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NOR-DRUM Study: TNF Inhibitor Therapeutic Drug Monitoring is Effective

  • ACR
Nov 03, 2021 5:12 pm

New research presented this week at ACR Convergence, the American College of Rheumatology’s annual meeting, shows that proactive therapeutic drug monitoring, a newer treatment strategy where a patient’s drug serum levels are regularly assessed to adjust the dose and intervals, controlled disease more effectively than standard therapy with infliximab, a tumor necrosis factor (TNF) inhibitor (Abstract #1946). This data will be presented on Tuesday November 8th, at 2:45pm EST during a session entitled: Spondyloarthritis Including PsA – Treatment II: Biologic Therapies (1943–1946).

TNF inhibitors  approved by  the  FDA  include  infliximab,  adalimumab,  etanercept,  golimumab  and certolizumab  pegol.  In  healthy  individuals,  excess  TNF in  the  blood  is  blocked naturally,  but  in those  who  have rheumatic  conditions,  higher  levels  of  TNF in  the  blood lead to  more inflammation and  persistent  symptoms.  These medications  can  alter  a disease’s  effect  on  the body  by  controlling  inflammation in  the joints,  gastrointestinal  tract, and  skin.   

Therapeutic  drug  monitoring  has  been  proposed to improve  safety  and  efficacy  for  patients taking  these  drugs  regularly  as  maintenance  therapy.  Patients’  blood  samples  are tested according  to  a schedule  to  check  drug  serum  levels,  then  their  medication  dose  and  treatment intervals,  or  how  often  they  receive  infusions  or  injections,  are  adjusted  according  to  an algorithm.  Researchers  conducted  this  52-week,  randomized,  controlled,  open-label  multicenter trial  to  find  out  if  therapeutic  drug  monitoring  prevents  disease flares  compared  to  a  standard approach.   

“By  optimizing  drug  concentrations  and  facilitating  early  detection  of  anti-drug  antibodies, proactive therapeutic  drug monitoring  has  the potential  to  prevent  treatment  failure  and  has been  proposed  to improve long-term  efficacy  of  TNF inhibitors,”  says  Silje Watterdal  Syversen, MD,  PhD,  a rheumatologist  at  Diakonhjemmet  Hospital  in  Oslo,  Norway,  and  the  study’s  author. “Treatment  recommendations  differ  with  respect  to  the use  of  proactive  monitoring  during maintenance  therapy  with  TNF inhibitors  within  rheumatology  as  well  as  gastroenterology  and dermatology,  mainly  due  to  lack  of  data from  randomized  controlled  trials.”

The trial  randomized  patients  to  be treated  with  infliximab,  a  TNF  inhibitor,  with  either therapeutic  drug  monitoring  or  standard  therapy  schedule  for  a  minimum  of  30  weeks  between June  2017  and  December  2019. Participants  (458)  had  a  variety  of  immune-mediated inflammatory  diseases  including  rheumatic  diseases:  79 with  rheumatoid  arthritis,  138  with spondyloarthritis,  and  53 with  psoriatic  arthritis.  Patients  in  the  monitoring  group had  their infliximab dose  and  treatment  intervals  carefully  adjusted  to  keep  serum  drug levels  within the range  of  3-7  mg/L.  Infliximab  dosing  and intervals  for  patients  in  the  standard  therapy  group were  adjusted  based on  the  doctor’s  clinical  judgment.  The  primary  outcome for  the trial  was sustained  disease  control  without  disease  worsening based  on  specific  scores  or  an  agreement between  the  doctor  and patient  that  prompted a  major  change  in treatment.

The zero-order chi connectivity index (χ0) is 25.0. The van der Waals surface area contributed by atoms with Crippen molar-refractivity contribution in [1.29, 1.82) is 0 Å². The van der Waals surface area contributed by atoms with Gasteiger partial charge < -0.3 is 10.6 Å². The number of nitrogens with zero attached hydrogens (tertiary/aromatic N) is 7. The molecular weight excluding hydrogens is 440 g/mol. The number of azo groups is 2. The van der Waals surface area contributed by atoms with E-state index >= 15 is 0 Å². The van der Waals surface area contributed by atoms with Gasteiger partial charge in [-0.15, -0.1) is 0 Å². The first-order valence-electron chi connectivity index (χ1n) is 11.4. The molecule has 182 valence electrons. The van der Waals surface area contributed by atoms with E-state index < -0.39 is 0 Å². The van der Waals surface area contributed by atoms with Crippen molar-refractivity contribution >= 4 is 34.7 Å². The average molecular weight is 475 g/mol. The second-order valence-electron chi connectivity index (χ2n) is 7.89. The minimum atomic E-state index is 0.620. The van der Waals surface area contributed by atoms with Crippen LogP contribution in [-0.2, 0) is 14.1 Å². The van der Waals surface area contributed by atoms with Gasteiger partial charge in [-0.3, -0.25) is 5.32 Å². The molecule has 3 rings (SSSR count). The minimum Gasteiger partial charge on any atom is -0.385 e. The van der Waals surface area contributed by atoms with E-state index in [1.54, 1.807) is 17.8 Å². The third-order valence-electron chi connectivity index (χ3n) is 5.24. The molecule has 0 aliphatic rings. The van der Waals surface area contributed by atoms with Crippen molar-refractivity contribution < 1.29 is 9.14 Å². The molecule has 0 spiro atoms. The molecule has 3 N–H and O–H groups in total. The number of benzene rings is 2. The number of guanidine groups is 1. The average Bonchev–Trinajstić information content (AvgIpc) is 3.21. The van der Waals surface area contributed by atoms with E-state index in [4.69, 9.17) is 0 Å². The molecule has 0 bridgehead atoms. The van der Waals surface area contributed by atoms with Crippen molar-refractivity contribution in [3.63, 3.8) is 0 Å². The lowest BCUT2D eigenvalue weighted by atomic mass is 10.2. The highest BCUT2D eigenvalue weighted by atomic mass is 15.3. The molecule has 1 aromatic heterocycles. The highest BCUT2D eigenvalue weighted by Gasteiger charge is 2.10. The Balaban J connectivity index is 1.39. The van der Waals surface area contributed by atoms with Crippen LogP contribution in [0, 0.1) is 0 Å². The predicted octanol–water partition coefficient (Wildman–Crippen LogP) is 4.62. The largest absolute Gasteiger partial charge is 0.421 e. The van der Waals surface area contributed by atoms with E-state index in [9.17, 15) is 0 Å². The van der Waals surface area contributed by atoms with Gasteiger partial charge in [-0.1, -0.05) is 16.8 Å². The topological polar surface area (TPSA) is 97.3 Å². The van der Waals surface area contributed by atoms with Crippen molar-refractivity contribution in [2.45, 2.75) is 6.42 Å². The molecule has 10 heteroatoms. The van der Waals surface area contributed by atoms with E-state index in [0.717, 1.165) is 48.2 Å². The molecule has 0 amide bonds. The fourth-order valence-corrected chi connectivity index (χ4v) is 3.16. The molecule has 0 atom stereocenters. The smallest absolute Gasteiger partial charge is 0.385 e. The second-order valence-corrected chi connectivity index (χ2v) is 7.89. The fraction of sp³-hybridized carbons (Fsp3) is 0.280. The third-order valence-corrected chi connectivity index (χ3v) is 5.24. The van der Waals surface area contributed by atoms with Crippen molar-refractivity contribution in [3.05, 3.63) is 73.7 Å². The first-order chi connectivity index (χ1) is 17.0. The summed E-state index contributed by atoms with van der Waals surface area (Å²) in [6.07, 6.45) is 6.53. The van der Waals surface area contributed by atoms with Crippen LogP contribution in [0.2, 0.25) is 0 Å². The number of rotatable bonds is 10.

During the  one  year  of  follow-up,  167  patients  in  the  monitoring  group  achieved  sustained disease control  without  disease  worsening  compared to 127  patients  in  the  standard  therapy group.  These results  remained  consistent  in  sensitivity  analyses.  When  investigators  compared disease activity  and patient-reported  outcomes  at  week  52,  they  found no  significant  differences between  the  two  groups.  The  mean  infliximab  dose  that  patients  in  both  groups  received  during the  trial  was  4.8  mg/kg. In  the  monitoring  group,  21  patients  (9.2%)  developed  clinically  relevant levels  of  anti-drug  antibodies  compared  to  27  patients  (15%)  in  the standard  group.  In  addition, 137  patients  in  the  monitoring  group and  142  patients  receiving  standard therapy  reported adverse  events  during  the trial.

“The results  of  these  trials  support  the implementation  of  proactive  therapeutic  drug  monitoring during  maintenance  therapy  with  infliximab.  Maintenance  therapy  with  infliximab usually  lasts  for several  years,  and  preventing  disease  worsening  and  its  potential  impact  on  quality  of  life  and long-term  outcome  can make  a  great  difference  to a  large  number  of  patients  with inflammatory joint  diseases,”  says  Dr.  Syversen.  “Using  proactive  monitoring  in  all  patients  on infliximab  will require  feasibility  with testing,  availability  of  testing  at  a  low  cost,  as  well  as  education  of  health care providers.  Due to the  immunogenicity  profile  of  infliximab,  these  data  can  not  necessarily be  extrapolated to  other  TNF inhibitors  or  biologics,  but  they  encourage  further  therapeutic  drug monitoring  research  within rheumatology.”

The author has no conflicts of interest to disclose related to this subject

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